The deadliest Ebola outbreak in history began in West Africa in late 2013 and has killed more than 10,000 people, mainly in Liberia, Sierra Leone and Guinea. Thousands of healthcare workers in areas of Sierra Leone who are grappling with Ebola will now begin receiving an experimental vaccine, rVSV-ZEBOV, against the often deadly virus. The vaccine candidate has been developed by the Public Health Agency of Canada and licensed to NewLink Genetics and Merck pharmaceuticals.
The US Centers for Disease Control and Prevention (CDC) said, "It will be given to 6,000 healthcare workers and other front line personnel in the fight against Ebola over the coming months. The vaccine trial, known as STRIVE (Sierra Leone Trial to Introduce a Vaccine against Ebola), is being conducted in Freetown, the Western Area Rural district and certain chiefdoms in Bombali, Port Loko, and Tonkolili districts. These study locations were selected because they have been heavily affected by the Ebola outbreak in the past few months."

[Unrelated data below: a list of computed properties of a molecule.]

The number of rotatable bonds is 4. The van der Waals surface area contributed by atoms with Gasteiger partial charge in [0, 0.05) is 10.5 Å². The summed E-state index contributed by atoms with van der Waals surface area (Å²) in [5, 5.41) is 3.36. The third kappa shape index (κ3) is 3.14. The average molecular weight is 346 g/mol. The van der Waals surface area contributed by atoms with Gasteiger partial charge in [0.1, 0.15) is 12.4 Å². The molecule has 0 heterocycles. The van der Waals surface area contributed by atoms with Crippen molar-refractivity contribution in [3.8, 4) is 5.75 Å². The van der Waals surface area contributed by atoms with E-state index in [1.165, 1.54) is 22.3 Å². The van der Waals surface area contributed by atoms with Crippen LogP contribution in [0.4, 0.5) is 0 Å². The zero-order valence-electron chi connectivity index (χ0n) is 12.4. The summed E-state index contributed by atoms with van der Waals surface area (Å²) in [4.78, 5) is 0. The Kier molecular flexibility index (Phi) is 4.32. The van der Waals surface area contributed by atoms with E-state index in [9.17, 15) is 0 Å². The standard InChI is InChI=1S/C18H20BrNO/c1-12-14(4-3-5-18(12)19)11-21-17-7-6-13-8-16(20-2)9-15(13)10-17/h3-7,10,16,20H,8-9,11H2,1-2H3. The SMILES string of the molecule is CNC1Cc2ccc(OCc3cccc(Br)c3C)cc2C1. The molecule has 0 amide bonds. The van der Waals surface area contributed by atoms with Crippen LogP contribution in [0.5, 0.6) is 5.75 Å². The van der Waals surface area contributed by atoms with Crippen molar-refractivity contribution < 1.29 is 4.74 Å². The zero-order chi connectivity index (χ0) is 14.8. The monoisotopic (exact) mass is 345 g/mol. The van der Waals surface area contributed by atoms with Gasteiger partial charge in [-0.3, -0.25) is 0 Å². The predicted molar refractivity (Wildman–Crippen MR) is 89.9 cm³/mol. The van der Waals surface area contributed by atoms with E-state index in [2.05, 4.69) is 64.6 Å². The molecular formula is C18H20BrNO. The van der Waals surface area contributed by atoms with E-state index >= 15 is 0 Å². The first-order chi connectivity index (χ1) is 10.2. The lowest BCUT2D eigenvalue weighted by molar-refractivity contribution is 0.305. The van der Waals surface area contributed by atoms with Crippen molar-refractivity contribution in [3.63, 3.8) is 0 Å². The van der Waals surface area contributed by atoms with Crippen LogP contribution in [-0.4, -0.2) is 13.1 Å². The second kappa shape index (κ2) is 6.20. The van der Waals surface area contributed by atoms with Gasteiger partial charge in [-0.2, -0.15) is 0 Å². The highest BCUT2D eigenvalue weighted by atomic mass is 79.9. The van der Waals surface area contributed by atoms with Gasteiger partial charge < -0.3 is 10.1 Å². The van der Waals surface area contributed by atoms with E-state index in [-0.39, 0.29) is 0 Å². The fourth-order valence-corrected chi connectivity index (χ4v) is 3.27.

So far, the vaccine has already been studied in more than 800 people as part of ongoing vaccine trials in Africa, Canada, Europe, and the United States. Reportedly, the vaccine appears to be safe and those who take it show an immune response to Ebola. However, it remains unclear if the vaccine can prevent Ebola infection, and if it does, how much protection it may provide. Therefore people who take it must still follow all precautionary measures to avoid Ebola infection, such as covering their skin, mouth, nose and eyes and not coming in direct contact with the bodily fluids of those who are ill.
Anne Schuchat, director of CDC's National Center for Immunization and Respiratory Diseases, said, "The vaccine cannot cause Ebola virus disease but can potentially stimulate an immune response to protect against the disease. We don't know whether this vaccine will be the Ebola prevention tool we're all eager for, but we hope that what we learn from STRIVE will help us save lives during this and future Ebola outbreaks."